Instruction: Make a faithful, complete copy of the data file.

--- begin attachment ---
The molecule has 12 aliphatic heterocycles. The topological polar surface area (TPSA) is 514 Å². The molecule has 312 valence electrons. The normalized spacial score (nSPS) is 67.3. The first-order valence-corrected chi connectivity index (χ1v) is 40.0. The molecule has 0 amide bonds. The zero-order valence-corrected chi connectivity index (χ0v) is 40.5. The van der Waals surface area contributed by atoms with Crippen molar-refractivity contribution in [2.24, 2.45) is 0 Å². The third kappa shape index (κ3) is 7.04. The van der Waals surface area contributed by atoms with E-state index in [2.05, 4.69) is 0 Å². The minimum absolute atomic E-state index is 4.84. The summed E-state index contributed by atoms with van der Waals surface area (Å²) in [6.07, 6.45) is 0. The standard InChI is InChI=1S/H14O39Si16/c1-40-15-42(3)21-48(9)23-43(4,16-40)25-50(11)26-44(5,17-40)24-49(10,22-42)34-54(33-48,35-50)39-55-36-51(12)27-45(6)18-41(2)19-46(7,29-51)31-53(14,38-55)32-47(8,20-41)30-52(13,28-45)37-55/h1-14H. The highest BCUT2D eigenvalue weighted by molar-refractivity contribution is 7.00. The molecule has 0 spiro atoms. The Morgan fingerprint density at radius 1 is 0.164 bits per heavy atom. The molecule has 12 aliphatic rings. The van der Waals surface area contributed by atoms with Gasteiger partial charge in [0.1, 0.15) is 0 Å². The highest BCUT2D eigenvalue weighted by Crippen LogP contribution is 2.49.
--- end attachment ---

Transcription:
The molecule has 12 aliphatic heterocycles. The topological polar surface area (TPSA) is 514 Å². The molecule has 312 valence electrons. The normalized spacial score (nSPS) is 67.3. The first-order valence-corrected chi connectivity index (χ1v) is 40.0. The molecule has 0 amide bonds. The zero-order valence-corrected chi connectivity index (χ0v) is 40.5. The van der Waals surface area contributed by atoms with Crippen molar-refractivity contribution in [2.24, 2.45) is 0 Å². The third kappa shape index (κ3) is 7.04. The van der Waals surface area contributed by atoms with E-state index in [2.05, 4.69) is 0 Å². The minimum absolute atomic E-state index is 4.84. The summed E-state index contributed by atoms with van der Waals surface area (Å²) in [6.07, 6.45) is 0. The standard InChI is InChI=1S/H14O39Si16/c1-40-15-42(3)21-48(9)23-43(4,16-40)25-50(11)26-44(5,17-40)24-49(10,22-42)34-54(33-48,35-50)39-55-36-51(12)27-45(6)18-41(2)19-46(7,29-51)31-53(14,38-55)32-47(8,20-41)30-52(13,28-45)37-55/h1-14H. The highest BCUT2D eigenvalue weighted by molar-refractivity contribution is 7.00. The molecule has 0 spiro atoms. The Morgan fingerprint density at radius 1 is 0.164 bits per heavy atom. The molecule has 12 aliphatic rings. The van der Waals surface area contributed by atoms with Gasteiger partial charge in [0.1, 0.15) is 0 Å². The highest BCUT2D eigenvalue weighted by Crippen LogP contribution is 2.49.